There are few things in the world more problematic than a worried politician in an election year. The rise of militants around the world has got politicians in Congress nervous and looking for a solution, with one House member proposing the U.S. declare war on all of them, infinitely, and with no limitations.
After the 9/11 attacks nearly 13 years ago, Congress rushed to provide a response. The result: the 2001 Authorization for the Use of Military Force (AUMF), designed to target and punish the perpetrators. In writing the AUMF, however, the lawmakers left substantial wiggle-room for first the Bush administration, then the Obama White House, to interpret it as they saw fit to conduct a wider “war on terror.” The 2001 AUMF has been the legal justification for not just the American-led war against the Taliban in Afghanistan, but also drone strikes in Pakistan against Al Qaeda, missile launches in Yemen, and this weekend’s attack in Somalia targeting the leader of terrorist group al-Shabaab.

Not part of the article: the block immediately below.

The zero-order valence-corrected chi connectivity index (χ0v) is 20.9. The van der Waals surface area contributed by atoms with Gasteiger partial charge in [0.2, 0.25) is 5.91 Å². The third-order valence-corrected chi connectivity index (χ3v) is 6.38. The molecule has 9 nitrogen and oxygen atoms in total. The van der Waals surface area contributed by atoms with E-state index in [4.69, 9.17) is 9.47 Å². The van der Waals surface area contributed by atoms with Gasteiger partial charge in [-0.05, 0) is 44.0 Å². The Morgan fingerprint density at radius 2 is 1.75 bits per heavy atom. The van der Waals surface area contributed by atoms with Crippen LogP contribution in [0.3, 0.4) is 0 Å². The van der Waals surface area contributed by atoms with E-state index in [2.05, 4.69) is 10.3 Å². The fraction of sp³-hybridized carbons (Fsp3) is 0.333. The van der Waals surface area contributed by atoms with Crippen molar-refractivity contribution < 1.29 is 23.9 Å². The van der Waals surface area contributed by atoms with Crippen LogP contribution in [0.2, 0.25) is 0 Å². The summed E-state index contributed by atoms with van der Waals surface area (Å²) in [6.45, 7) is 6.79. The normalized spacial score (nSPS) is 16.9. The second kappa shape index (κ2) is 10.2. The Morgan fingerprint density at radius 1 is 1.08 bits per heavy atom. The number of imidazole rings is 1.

But Rep. Frank Wolf (R-VA) has a plan to take on even the groups that fall outside of the AUMF’s wide scope. Wolf on Wednesday told The Hill that when Congress returns from its vacation, he would introduce legislation that would override the 2001 AUMF and give the Obama administration all the justification it needs to carry out strikes against ISIS’ bases in Syria. Titled the ‘‘Authorization for Use of Military Force against International Terrorism Act’,” Wolf’s bill would greatly expand the already overly broad mandate given under the 2001 AUMF:
The President is authorized, with the close consultation, coordination, and cooperation with NATO and regional allies, to use all necessary and appropriate force against those countries, organizations, or persons associated with or supporting terrorist groups, including al Qaeda and its regional affiliates, the Islamic State of Iraq and Syria, al Shabaab, Boko Haram, and any other emerging regional terrorist groups that share a common violent extremist ideology with such terrorist groups, regional affiliates, or emerging terrorist groups, in order to eliminate all such terrorist groups and prevent any future acts of international terrorism against the United States or its allies by such terrorist groups, countries, organizations, or persons.
There is also no expiration date attached to the bill, leaving it open-ended and in effect for basically forever. “This resolution would provide clear authority for the president and our military, working with coalition partners, to go after these terrorists, whether in Syria, Iraq or elsewhere,” Wolf told The Hill. “We cannot continue operating on outdated authorities passed 13 years ago; it is time for this Congress to vote.”